I am kicking off spooky book season with a review of the fantastic Hawk Mountain by Conner Habib. This was one of my favorite reads this year. Habib’s debut novel is an emotional and tense queer horror novel with an excellent plot twist and gruesome body horror.
Todd, a single parent, is at the beach with his son Anthony when he runs into a childhood classmate. Jack relentlessly bullied Todd in school, but now he is thrilled to reconnect with Todd. Todd is thrown off because they have not seen each other since they were at odds in their teens. Jack ends up sleeping on Todd’s couch and spending the night. Anthony and Jack quickly hit it off, and Jack continues to sleep over. Todd begins to question Jack’s motives and whether running into each other at the beach was a coincidence. I will share nothing more to avoid spoiling this twisty story.
I loved how dark and tense this story was. The twist about a third of the way into the book made me audibly gasp. This is not the book to de-stress; I was at the edge of my seat. Habib delivers the body horror. There is one horrifically explosive scene that I will never forget. This is a character driven story; you really get into the psyche of Todd. Flashback chapters from Todd and Jack’s childhood are interspersed in the first part of the novel. There are also some sections told from Anthony’s point of view. I was impressed at Habib’s ability to write in a child’s voice. Anthony’s sections are written in a childlike stream of consciousness. The novel concludes with a powerful, emotional ending. This is the first time a horror book brought tears to my eyes.
If you are looking for gay horror novels to read this fall you can’t go wrong with Hawk Mountain. Below are my thoughts on the gay themes in the book. Feel free to stop here to avoid some light spoilers.
Warning Light Spoilers:
Hawk Mountain focuses on toxic masculinity and the internal unrest of closeted gay men. The violence in this book is caused by society’s failure to accept gay men. For me, this book is about how being so deep in the closet can make one project and externalize their self-hatred onto others, with disastrous and extreme consequences. Reading this book, I was heartbroken for closeted people who are unable to openly be themselves, especially queer people from my parent’s generation who grew up in a time when coming out can be met with such oppression.
A magical painting, a deranged abusive husband and a menacing bull can all be found in Stephen King’s, Rose Madder. Overall, I enjoyed this novel. It is a unique entry in King’s bibliography. Rose Madder reads as a thriller, with some magical elements, inspired by Greek mythology. Norman Daniels might be the most evil and terrifying villain King has written. This was a fun read that I’d place in the middle tier of my King rankings.
Rose Madder begins with a brutal prologue that details a violent moment of domestic abuse between Rosie and her husband, Norman. The novel picks up years later, on the day Rosie decides she’s had enough. While Norman, who is a cop, is away at work, Rosie steals his bank card and leaves, hoping to never return. Upon arriving at a new city, Rosie finds refuge at the Daughters and Sisters Shelter and eventually finds a job and apartment. Meanwhile, Norman is hell-bent on locating Rosie and getting his revenge. The magical elements of the story come into play when Rosie finds a painting that catches her eye at a consignment store. However, the painting ends up being more than it seems.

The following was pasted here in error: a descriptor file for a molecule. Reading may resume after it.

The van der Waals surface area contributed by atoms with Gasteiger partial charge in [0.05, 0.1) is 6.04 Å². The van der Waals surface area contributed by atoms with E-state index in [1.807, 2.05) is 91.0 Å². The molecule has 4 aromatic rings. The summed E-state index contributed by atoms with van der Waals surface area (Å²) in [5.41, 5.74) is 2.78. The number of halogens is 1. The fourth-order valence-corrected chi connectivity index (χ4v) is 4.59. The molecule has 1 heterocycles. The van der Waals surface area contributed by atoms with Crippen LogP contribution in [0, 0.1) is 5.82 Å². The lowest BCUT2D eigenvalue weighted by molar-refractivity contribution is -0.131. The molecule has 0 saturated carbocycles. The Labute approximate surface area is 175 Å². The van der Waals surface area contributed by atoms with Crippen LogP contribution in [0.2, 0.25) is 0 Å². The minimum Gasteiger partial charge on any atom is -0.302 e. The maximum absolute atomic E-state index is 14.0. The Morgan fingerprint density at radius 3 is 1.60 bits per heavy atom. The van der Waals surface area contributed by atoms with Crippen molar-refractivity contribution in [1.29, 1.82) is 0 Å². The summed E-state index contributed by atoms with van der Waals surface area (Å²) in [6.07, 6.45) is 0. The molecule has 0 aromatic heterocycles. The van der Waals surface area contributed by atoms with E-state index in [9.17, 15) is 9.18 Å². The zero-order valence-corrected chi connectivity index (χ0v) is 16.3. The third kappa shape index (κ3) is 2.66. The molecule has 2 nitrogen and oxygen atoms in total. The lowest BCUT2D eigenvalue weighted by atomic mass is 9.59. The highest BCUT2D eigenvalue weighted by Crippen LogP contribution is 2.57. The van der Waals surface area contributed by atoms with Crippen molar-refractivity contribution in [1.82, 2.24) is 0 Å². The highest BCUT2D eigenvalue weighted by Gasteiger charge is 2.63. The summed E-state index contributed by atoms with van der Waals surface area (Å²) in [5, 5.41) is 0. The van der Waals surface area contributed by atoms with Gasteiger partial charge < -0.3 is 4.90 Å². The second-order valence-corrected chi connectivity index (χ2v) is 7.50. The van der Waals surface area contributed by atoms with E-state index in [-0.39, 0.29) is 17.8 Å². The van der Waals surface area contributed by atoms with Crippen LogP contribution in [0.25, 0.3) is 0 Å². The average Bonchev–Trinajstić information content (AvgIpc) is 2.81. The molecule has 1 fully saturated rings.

I really enjoyed the tension that King maintained throughout the book. I was scared for Rosie as Norman closed in on her location. There were passages that had me at the edge of my seat. My favorite character in the story was Gert, another woman at the shelter. Gert teaches the women self defense and is the key character in my favorite scene. Norman was a great villain you love to hate. The passages told from Norman’s perspective were so disturbing and twisted. I felt unsettled reading those. I also enjoyed all the Greek mythology King wove into the story.
The magical sections of the book felt jarringly placed. It didn’t feel like I was reading the same book at times. I wish King had more smoothly integrated the magical elements into the real-world sections.
I have two problems with Rose Madder that I’d like to see reworked if it’s ever adapted for the screen (spoilers to follow). Norman Daniels is a twisted, evil man. For some reason King decided to add gay elements to his violent tendencies. King also suggests that Norman’s behavior originates from his dad molesting him when he was young. The gay serial killer trope is overdone and harmful. One does not become gay because they were molested by someone of the same sex and gay people are not any more likely to be serial killers than anyone else. Norman Daniels would have been plenty terrifying and deplorable without the addition of these gay elements. My second gripe is with the role of the black woman in the painting. This woman is one of the few black characters in the novel She appears to be Wendy (a previous victim of Norman). In the painting she acts as a servant to the blonde women. The optics of this are not good.
I enjoyed my time with Rose Madder. I find this to be one of King’s most unique novels. I had no clue where he was going with the painting and enjoyed the book’s suspense.
Trigger Warnings: Domestic Abuse, Miscarriage, Lots of Violence
The Other Black Girl by Zakiya Dalila Harris is a workplace thriller that centers on challenges Black women face in the office. The story’s protagonist works in a major publishing house as an assistant editor, the same job Zakiya had before quitting to write this novel. Thus, the novel offers commentary on the publishing industry. I had the pleasure of seeing Zakiya speak about her bestselling novel at Southern Connecticut State University in New Haven, CT, one town over from where she grew up. While I enjoyed the majority of The Other Black Girl, I feel like Zakiya tried combining too many genres in one novel, resulting in a confusing ending.